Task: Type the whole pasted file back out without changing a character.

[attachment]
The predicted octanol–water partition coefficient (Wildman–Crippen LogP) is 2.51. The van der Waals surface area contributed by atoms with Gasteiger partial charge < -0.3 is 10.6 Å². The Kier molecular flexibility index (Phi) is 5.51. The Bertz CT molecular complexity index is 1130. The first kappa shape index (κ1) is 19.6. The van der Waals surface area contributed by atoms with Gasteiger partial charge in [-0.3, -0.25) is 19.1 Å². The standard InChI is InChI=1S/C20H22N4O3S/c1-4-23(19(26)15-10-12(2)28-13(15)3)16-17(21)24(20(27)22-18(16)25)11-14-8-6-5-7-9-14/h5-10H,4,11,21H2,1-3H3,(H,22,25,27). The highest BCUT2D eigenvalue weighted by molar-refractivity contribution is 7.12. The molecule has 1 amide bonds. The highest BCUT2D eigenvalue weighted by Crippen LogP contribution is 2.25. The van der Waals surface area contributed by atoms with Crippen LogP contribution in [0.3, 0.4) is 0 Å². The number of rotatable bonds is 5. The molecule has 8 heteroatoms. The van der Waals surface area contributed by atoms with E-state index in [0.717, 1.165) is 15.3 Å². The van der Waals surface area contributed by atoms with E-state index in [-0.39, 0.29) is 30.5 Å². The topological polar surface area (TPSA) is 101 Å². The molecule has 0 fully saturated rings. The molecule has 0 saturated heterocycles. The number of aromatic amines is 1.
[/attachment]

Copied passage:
The predicted octanol–water partition coefficient (Wildman–Crippen LogP) is 2.51. The van der Waals surface area contributed by atoms with Gasteiger partial charge < -0.3 is 10.6 Å². The Kier molecular flexibility index (Phi) is 5.51. The Bertz CT molecular complexity index is 1130. The first kappa shape index (κ1) is 19.6. The van der Waals surface area contributed by atoms with Gasteiger partial charge in [-0.3, -0.25) is 19.1 Å². The standard InChI is InChI=1S/C20H22N4O3S/c1-4-23(19(26)15-10-12(2)28-13(15)3)16-17(21)24(20(27)22-18(16)25)11-14-8-6-5-7-9-14/h5-10H,4,11,21H2,1-3H3,(H,22,25,27). The highest BCUT2D eigenvalue weighted by molar-refractivity contribution is 7.12. The molecule has 1 amide bonds. The highest BCUT2D eigenvalue weighted by Crippen LogP contribution is 2.25. The van der Waals surface area contributed by atoms with Crippen LogP contribution in [0.3, 0.4) is 0 Å². The number of rotatable bonds is 5. The molecule has 8 heteroatoms. The van der Waals surface area contributed by atoms with E-state index in [0.717, 1.165) is 15.3 Å². The van der Waals surface area contributed by atoms with E-state index in [-0.39, 0.29) is 30.5 Å². The topological polar surface area (TPSA) is 101 Å². The molecule has 0 fully saturated rings. The molecule has 0 saturated heterocycles. The number of aromatic amines is 1.